IndyCar Media Day Roundup: Ed Carpenter

(AP Photo)

Ed Carpenter says the story behind the changing of Carpenter Fisher Hartman Racing’s name to simply Ed Carpenter Racing isn’t as big deal as one’s imagination would lead them to believe.

“Seems like big changes, but organizationally not huge internally,” Carpenter said during his availability at the Verizon IndyCar Series’ Media Day on Tuesday. “Seems dramatic, like there’s a whole lot going on.

“We changed names, but everything going on in the race shop, employees, preparation, plan, it’s been ongoing. Changing logos around. Key positions, management, structure, for the most part it’s the same.”

Those plans include running Josef Newgarden full-time in the No. 21 and Carpenter entering his fifth season serving in an owner-driver capacity in the No. 20 when the series competes on ovals. The 2013 and 2014 Indianapolis 500 pole winner said they want to run the No. 20 full-time, but that the team is “not there yet.”

When Carpenter wasn’t in the No. 20 on road courses and street courses in 2015, the job fell to Luca Filippi. The Italian driver’s best result was second at Toronto.

“We’re looking at all scenarios,” Carpenter said. “I talk to Luca and his management team frequently. I wouldn’t say that’s off the table. It’s trying to find the right deal and a deal that we all feel comfortable with.”

Carpenter also made note of JR Hildebrand, who competed for Carpenter in both Indianapolis races in 2015.

“Obviously, I talk to Hildebrand a lot and would like to get him more ingrained in our team,” Carpenter said. “Until things happen, we’re focused on what we’re going to be doing, which is running Josef for the full championship and running the 20 car on ovals.”

ECR will look to capitalize on Newgarden’s breakthrough season in 2015 as the 25-year old driver won his first two career races, at Birmingham and Toronto.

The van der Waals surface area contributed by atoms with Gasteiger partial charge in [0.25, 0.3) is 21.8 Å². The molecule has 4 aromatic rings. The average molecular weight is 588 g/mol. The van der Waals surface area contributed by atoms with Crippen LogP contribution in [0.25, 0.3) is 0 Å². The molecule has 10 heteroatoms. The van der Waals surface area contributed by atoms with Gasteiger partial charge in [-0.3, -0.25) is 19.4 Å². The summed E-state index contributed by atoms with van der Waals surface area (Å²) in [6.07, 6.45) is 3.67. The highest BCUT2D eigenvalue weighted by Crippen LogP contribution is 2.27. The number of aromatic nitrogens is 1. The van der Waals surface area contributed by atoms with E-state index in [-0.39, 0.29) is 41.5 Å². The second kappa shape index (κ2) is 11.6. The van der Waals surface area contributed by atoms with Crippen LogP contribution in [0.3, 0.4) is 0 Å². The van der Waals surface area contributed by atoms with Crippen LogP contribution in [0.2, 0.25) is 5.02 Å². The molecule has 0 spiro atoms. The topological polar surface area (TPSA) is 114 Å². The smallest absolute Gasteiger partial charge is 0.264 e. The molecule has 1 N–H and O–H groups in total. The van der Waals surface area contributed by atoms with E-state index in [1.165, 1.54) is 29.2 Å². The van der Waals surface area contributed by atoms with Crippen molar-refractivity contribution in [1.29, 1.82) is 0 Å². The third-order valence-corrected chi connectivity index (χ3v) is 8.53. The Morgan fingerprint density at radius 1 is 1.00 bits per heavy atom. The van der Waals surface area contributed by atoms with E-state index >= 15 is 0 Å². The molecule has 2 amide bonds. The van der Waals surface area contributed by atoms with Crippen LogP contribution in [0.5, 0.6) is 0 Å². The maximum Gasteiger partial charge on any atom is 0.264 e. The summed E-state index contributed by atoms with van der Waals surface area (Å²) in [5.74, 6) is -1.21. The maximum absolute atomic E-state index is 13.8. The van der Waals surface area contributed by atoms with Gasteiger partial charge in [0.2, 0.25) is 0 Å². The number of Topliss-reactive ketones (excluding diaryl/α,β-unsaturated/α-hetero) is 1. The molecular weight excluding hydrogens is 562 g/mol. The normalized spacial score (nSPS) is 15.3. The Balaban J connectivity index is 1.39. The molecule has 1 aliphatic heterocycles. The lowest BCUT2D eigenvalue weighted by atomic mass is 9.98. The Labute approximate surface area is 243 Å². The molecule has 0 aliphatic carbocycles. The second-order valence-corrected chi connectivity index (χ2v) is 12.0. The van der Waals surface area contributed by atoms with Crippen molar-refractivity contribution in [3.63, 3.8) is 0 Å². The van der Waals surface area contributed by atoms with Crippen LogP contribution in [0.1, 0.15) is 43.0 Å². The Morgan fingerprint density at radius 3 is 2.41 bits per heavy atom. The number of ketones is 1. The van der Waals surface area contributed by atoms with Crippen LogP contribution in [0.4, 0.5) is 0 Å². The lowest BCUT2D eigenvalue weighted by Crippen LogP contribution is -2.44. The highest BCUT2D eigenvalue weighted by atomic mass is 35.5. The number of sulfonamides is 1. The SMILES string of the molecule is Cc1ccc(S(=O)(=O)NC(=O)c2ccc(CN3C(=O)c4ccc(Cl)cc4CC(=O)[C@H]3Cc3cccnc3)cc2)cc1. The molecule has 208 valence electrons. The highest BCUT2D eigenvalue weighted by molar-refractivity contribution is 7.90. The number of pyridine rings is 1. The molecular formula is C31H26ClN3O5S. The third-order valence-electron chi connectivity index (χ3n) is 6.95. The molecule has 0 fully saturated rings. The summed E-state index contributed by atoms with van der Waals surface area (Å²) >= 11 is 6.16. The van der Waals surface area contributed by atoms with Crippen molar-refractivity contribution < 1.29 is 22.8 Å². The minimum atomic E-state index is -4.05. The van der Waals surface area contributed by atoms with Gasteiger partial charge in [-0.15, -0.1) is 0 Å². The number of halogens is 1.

“As the season went on, he came into his own and was more consistent whether we were at a short oval, Speedway, road course, street court,” Carpenter said. “He had speed and raced well everywhere. At the end of the season at Sonoma, he was one of seven guys that were still eligible for the title.”

Newgarden finished the Grand Prix of Sonoma in 21st and ended the season seventh in points, just ahead of Tony Kanaan. His previous best result was 13th in 2014.

“That was really, I think, important for him to know that he can be in that discussion, be a part of that championship mix,” Carpenter said. “He is one of the few guys in the series that has the versatility as a driver and the pace on all circuits to be able to contend for a championship.”

Newgarden earned four podiums last season, with two of them coming on ovals at Iowa Speedway and Pocono Raceway in runner-up finishes. In his previous three seasons he only earned two podiums.

While Newgarden will start the season with the rest of his competitors on March 13 with the Firestone Grand Prix of St. Petersburg, his teammate and now sole boss in Carpenter will make his first start not in the Indianapolis 500, but at Phoenix International Raceway on April 2.

PIR is a track Carpenter spent a lot of time at growing up and first competed there in 1999.

“I was there for the last IndyCar race in 2005,” Carpenter said. “I have a lot of fond memories.

“I haven’t been back since they made some changes. We’ll be there testing on Monday. I’m excited to get reacclimated with the track.”